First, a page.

Saul Singer, in his column in Friday’s Jerusalem Post Magazine, maintains that Israel is a family-friendly country. His proof is that the birth-rate among upper-middle-class Israelis, including secular Jews, is much higher than in any other developed country.
THERE IS little point in lecturing people to have more children. The desire to sustain the Jewish people might become a small factor at the back of parents’ minds. But what will really make a difference is if what is happening in Israel begins to happen in America: people seeing that families like them are having more kids.
Israel should be a “light among the nations” in many ways, but it already is in a surprising one: demonstrating how to balance work and family in the modern world.
He cites family-friendly work places, maternity leave, cheap tuition, and affordable daycare as factors.
People do appreciate children here. While crossing the street the other day, the driver of a truck waiting at the crosswalk stuck his head out to tell me that my toddler was missing a shoe! On the other hand the “affordable daycare” is substandard. In a public preschool two adults care for thirty-five three-year-olds, and the ratios for younger children aren’t much better.
One thing we also have are Jewish babysitters, which seem to be hard to find in chutz laaretz (outside Israel). Yet the babysitters I see in the park are having trouble finding work. Ten years ago no one would put their children in daycare before age two, unless they really couldn’t afford a private babysitter. Nowadays daycare is standard, even for babies under a year old. And even in families that seem to be able to afford other luxuries such as brand-new apartments, two cars, and the like.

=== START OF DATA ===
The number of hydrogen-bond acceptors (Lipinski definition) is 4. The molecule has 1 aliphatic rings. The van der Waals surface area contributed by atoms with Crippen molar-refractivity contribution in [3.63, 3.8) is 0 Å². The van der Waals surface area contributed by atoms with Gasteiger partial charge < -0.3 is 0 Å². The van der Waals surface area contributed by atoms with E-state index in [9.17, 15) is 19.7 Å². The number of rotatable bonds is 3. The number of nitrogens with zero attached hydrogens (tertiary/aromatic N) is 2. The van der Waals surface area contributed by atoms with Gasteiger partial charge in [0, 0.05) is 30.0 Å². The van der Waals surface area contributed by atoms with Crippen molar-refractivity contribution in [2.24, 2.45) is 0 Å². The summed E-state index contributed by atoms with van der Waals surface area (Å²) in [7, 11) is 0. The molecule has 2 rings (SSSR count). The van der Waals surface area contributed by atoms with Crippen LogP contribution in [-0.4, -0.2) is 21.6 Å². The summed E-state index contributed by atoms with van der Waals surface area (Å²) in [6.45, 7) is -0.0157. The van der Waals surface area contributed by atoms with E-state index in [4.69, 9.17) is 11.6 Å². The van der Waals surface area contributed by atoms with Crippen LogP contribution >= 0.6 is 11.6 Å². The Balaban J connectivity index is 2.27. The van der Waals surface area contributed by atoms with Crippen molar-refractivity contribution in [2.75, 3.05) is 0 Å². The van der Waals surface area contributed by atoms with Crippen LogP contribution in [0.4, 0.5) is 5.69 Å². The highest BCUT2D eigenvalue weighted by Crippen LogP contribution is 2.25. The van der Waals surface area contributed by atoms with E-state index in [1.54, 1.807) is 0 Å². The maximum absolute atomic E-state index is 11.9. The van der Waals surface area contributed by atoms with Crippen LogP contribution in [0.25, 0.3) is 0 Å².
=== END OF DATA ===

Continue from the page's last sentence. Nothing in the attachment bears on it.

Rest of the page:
Women in Israel also work longer hours than they used to. When my older children were in gan (preschool/kindergarten), the majority of the women worked half-days. In recent years a mother is seen as making a sacrifice if she “only” works until four o’clock. We narrowly escaped the Dovrat Commission’s recommendations, which would have put all Israeli children age 3-18 in school, from 8:00 to 4:00, five days a week. This is not about the mommy wars; it’s about having policies that enourage and allow parents to take care of their own children. It shouldn’t be such a luxury. Child allowances have been cut drastically, as have tax benefits for non-income-earning mothers.
Israel has a lot of terrific things to offer families with children. Let’s hope our policymakers, and local trends will head in the right direction.